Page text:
Interview with Miriam Gourfink

January 21, 2013 | By Kathryn Hamilton

French dancer and choreographer Miriam Gourfink presented her work this January as part of French Highlights, a survey of contemporary French choreography at venues around New York City.

Can you talk about the work you have been performing as part of ‘French Highlights’?

I presented three pieces at CPR this week:  Corbeau is based on the ability of the dancer to feel atmospheric pressure like a bird.  How to use muscles to feel the air:  to contract muscles or release muscles, or to be in relation with the air, and also a lot of consideration of orientation: like a migrating bird.  For Marine it is a solo based on the novel by the famous American writer Joyce Carol Oates, the novel is Black Water.  It’s about a girl locked in a car that is sinking, and she is trying to breathe.  So this is exactly the opposite, which is why it makes sense to present these two together.  [Marine] is all about how to feel inside this deep water and to try to breathe, to get some air, to go up to get some breath.  The last piece is much more of a performance, it’s about how to push myself through difficulty, because I am supposed to breath in a very thin way, according to the score, but I am always using my arms for support.  And when you use your arms for support, your breath is much more difficult to work with.  So this is the confrontation between these two.  That is why it is a monster, because it is like a monster who is trying to breathe.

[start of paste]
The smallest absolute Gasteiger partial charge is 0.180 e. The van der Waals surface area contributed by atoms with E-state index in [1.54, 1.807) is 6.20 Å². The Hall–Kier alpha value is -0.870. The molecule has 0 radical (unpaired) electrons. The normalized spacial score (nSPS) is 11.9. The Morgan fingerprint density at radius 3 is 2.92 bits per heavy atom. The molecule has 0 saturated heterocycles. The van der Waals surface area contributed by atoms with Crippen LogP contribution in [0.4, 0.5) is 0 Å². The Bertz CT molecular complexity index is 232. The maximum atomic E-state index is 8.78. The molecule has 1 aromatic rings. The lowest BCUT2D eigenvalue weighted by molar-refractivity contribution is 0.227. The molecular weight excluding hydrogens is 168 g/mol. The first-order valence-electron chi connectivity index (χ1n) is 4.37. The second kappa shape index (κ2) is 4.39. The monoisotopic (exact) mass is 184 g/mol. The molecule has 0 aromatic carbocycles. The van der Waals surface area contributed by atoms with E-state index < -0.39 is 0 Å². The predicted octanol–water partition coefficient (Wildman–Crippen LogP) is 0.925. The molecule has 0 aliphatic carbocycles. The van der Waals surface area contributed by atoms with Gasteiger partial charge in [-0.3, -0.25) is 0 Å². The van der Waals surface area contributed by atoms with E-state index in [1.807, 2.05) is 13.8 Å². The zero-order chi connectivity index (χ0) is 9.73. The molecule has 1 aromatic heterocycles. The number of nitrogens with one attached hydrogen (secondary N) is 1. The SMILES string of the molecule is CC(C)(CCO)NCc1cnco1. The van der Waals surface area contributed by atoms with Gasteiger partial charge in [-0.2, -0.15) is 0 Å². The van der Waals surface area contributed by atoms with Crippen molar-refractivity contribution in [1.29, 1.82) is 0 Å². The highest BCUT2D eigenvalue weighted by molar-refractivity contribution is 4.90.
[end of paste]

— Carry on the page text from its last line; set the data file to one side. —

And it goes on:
You’ve said that your work with the breath of the dancer is connected to their presence on stage.  Can you describe what kind of ‘presence’ you are looking for in your dancers?

I’m looking to feel better, or to give myself and the audience something 'bio' (organic, natural).  It’s an increased life inside the performance, for me, the dancer, and the audience.  It’s really about how to increase life.

Are there any American artists that have influenced you?

There are so many.  The one I really love is James Turrell, because it is all about frequency and vibration.  And in music it is La Monte Young. 

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